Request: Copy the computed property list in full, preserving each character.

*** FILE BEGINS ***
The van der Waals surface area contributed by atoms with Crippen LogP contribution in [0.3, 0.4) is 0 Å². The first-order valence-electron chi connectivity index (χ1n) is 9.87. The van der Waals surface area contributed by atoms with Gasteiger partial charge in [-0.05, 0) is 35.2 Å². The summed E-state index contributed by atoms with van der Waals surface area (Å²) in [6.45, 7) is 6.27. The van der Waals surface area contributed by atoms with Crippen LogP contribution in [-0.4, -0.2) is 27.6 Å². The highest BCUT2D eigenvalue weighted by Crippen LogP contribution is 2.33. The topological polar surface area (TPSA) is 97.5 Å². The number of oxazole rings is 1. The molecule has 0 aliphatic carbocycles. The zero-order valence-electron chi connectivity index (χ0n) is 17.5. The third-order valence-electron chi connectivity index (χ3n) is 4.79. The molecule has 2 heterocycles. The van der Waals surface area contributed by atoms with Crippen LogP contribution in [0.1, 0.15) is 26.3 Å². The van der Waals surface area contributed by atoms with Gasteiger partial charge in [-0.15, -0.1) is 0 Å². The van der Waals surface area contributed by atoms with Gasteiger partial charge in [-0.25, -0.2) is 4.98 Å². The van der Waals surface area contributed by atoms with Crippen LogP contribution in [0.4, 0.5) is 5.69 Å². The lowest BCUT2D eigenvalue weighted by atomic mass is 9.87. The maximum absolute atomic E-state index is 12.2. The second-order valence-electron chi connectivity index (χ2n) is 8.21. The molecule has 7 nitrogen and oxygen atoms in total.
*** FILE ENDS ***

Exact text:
The van der Waals surface area contributed by atoms with Crippen LogP contribution in [0.3, 0.4) is 0 Å². The first-order valence-electron chi connectivity index (χ1n) is 9.87. The van der Waals surface area contributed by atoms with Gasteiger partial charge in [-0.05, 0) is 35.2 Å². The summed E-state index contributed by atoms with van der Waals surface area (Å²) in [6.45, 7) is 6.27. The van der Waals surface area contributed by atoms with Crippen LogP contribution in [-0.4, -0.2) is 27.6 Å². The highest BCUT2D eigenvalue weighted by Crippen LogP contribution is 2.33. The topological polar surface area (TPSA) is 97.5 Å². The number of oxazole rings is 1. The molecule has 0 aliphatic carbocycles. The zero-order valence-electron chi connectivity index (χ0n) is 17.5. The third-order valence-electron chi connectivity index (χ3n) is 4.79. The molecule has 2 heterocycles. The van der Waals surface area contributed by atoms with Crippen LogP contribution in [0.1, 0.15) is 26.3 Å². The van der Waals surface area contributed by atoms with Gasteiger partial charge in [-0.15, -0.1) is 0 Å². The van der Waals surface area contributed by atoms with Gasteiger partial charge in [-0.25, -0.2) is 4.98 Å². The van der Waals surface area contributed by atoms with Crippen LogP contribution in [0.4, 0.5) is 5.69 Å². The lowest BCUT2D eigenvalue weighted by atomic mass is 9.87. The maximum absolute atomic E-state index is 12.2. The second-order valence-electron chi connectivity index (χ2n) is 8.21. The molecule has 7 nitrogen and oxygen atoms in total.